Maryhill Museum



If you drive eastward along the Washington side of the Columbia River from Portland, you will encounter dramatic shifts of scenery.  The forested hills of Clark and Skamania county turn craggy as you pass through the Cascades, and the cliffs grow higher on either side of the river; then you see an odd shimmer in front of you – it never fails – and suddenly you pass from the damp greenery of Western Washington into the deserty hills of Eastern Washington. 



The cliffs in the gorge are spectacular.  One of the most spectacular places is Wishram Heights, which overlooks (more or less) a stretch on the Columbia which used to be a tumbling rapids called Celilo Falls.  The damming of the Columbia filled the waterfall, and it’s a lake now.  (Don’t be sad.  Someday the dams will fall, and Celilo Falls will still be there.)



A wealthy railroad man named Sam Hill loved this stretch of the riverside.  He built two things here: a replica of Stonehenge, and a huge rambling house, which he named after his wife Mary.  It is a windy lonely place now, and it must have been twenty times as lonely when Sam and Mary lived here.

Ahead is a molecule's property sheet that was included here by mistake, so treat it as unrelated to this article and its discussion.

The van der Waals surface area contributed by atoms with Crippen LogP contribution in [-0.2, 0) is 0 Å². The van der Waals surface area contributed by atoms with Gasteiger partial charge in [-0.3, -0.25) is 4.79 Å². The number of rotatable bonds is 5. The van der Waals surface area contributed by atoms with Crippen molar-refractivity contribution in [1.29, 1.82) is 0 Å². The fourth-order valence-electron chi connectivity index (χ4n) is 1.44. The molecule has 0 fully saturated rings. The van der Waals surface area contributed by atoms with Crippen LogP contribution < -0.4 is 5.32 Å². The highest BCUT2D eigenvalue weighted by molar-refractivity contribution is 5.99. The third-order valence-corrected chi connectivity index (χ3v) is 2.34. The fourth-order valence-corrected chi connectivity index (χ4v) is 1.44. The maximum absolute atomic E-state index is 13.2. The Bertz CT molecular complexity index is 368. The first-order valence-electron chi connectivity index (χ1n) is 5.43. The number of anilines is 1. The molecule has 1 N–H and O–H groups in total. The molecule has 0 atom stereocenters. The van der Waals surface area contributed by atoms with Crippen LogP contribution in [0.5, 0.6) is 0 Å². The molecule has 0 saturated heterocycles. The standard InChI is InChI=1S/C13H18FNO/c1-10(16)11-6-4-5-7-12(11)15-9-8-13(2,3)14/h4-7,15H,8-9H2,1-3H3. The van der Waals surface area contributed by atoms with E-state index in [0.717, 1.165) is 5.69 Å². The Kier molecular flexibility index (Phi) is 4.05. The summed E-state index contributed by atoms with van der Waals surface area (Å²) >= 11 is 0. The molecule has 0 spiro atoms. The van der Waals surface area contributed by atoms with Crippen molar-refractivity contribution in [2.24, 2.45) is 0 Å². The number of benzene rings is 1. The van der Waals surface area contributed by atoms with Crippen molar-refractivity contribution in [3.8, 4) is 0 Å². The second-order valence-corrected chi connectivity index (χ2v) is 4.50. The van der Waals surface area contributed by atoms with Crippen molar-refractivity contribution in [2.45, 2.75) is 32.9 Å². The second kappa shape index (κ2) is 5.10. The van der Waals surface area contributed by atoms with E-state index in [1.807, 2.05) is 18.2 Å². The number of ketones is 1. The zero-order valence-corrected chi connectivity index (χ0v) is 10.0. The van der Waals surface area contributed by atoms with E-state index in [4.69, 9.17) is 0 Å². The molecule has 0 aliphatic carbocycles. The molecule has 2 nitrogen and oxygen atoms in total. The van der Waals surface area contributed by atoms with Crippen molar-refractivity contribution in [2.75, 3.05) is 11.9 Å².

The Stonehenge replica is no mere reproduction; it is a depiction of the original Stonehenge, with all of the stones in place.  Klickitat County, Washington (Partner calls it “Clicketyclack,” just to peeve me) made it their World War I memorial; my great-uncle Dewey Bromley is commemorated on one of the upright stones.  (Dewey died on a ship, either en route to the war or returning from it.)



The big house is now a museum, with a huge beautiful garden, and a state park attached.  Sam Hill knew Queen Marie of Romania quite well, and ended up (not quite sure how all this worked) with a whole bunch of Marie’s stuff – her memorabilia, her traveling throne, her portrait collection, gifts from her grandmother, Queen Victoria. 



Oh, and Sam knew Loie Fuller too.  And ended up with quite a few of her things. 



Have I mentioned that all of this Byzantine treasure is on display in a drafty old house in a remote corner of Washington state, visited by few? 



I think a lot of people drive along that highway, above those really amazing Columbia Gorge bluffs, and suddenly catch sight of that big house and that bizarre circle of standing stones, and think: Did I really just see that?



But once you’ve caught sight of it and had time to wonder about it , it’s gone.  You’re in the wilderness again.



This must be a metaphor for something.  Let me think.




About Loren Williams
Gay, partnered, living in Providence, working at a local university. Loves: books, movies, TV. Comments and recriminations can be sent to

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